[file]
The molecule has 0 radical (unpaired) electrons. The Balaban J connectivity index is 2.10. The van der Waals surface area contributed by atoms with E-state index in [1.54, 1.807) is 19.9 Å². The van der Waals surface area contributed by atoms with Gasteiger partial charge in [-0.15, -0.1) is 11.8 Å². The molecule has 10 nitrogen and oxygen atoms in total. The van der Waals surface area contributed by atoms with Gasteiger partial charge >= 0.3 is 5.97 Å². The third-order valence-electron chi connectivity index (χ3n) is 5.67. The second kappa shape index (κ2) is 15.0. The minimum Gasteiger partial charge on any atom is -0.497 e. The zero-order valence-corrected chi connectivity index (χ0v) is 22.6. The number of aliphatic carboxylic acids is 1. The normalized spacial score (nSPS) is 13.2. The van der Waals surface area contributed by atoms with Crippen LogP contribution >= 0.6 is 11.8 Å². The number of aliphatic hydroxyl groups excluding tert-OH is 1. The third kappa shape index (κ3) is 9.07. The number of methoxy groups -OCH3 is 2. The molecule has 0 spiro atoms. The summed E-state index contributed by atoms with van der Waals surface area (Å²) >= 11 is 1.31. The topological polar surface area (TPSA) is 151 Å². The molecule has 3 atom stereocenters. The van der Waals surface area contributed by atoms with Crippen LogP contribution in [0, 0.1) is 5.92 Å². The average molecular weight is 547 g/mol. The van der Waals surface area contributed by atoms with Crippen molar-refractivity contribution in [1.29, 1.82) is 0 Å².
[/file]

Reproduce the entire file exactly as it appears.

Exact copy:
The molecule has 0 radical (unpaired) electrons. The Balaban J connectivity index is 2.10. The van der Waals surface area contributed by atoms with E-state index in [1.54, 1.807) is 19.9 Å². The van der Waals surface area contributed by atoms with Gasteiger partial charge in [-0.15, -0.1) is 11.8 Å². The molecule has 10 nitrogen and oxygen atoms in total. The van der Waals surface area contributed by atoms with Gasteiger partial charge >= 0.3 is 5.97 Å². The third-order valence-electron chi connectivity index (χ3n) is 5.67. The second kappa shape index (κ2) is 15.0. The minimum Gasteiger partial charge on any atom is -0.497 e. The zero-order valence-corrected chi connectivity index (χ0v) is 22.6. The number of aliphatic carboxylic acids is 1. The normalized spacial score (nSPS) is 13.2. The van der Waals surface area contributed by atoms with Crippen LogP contribution >= 0.6 is 11.8 Å². The number of aliphatic hydroxyl groups excluding tert-OH is 1. The third kappa shape index (κ3) is 9.07. The number of methoxy groups -OCH3 is 2. The molecule has 0 spiro atoms. The summed E-state index contributed by atoms with van der Waals surface area (Å²) >= 11 is 1.31. The topological polar surface area (TPSA) is 151 Å². The molecule has 3 atom stereocenters. The van der Waals surface area contributed by atoms with Crippen LogP contribution in [0, 0.1) is 5.92 Å². The average molecular weight is 547 g/mol. The van der Waals surface area contributed by atoms with Crippen molar-refractivity contribution in [1.29, 1.82) is 0 Å².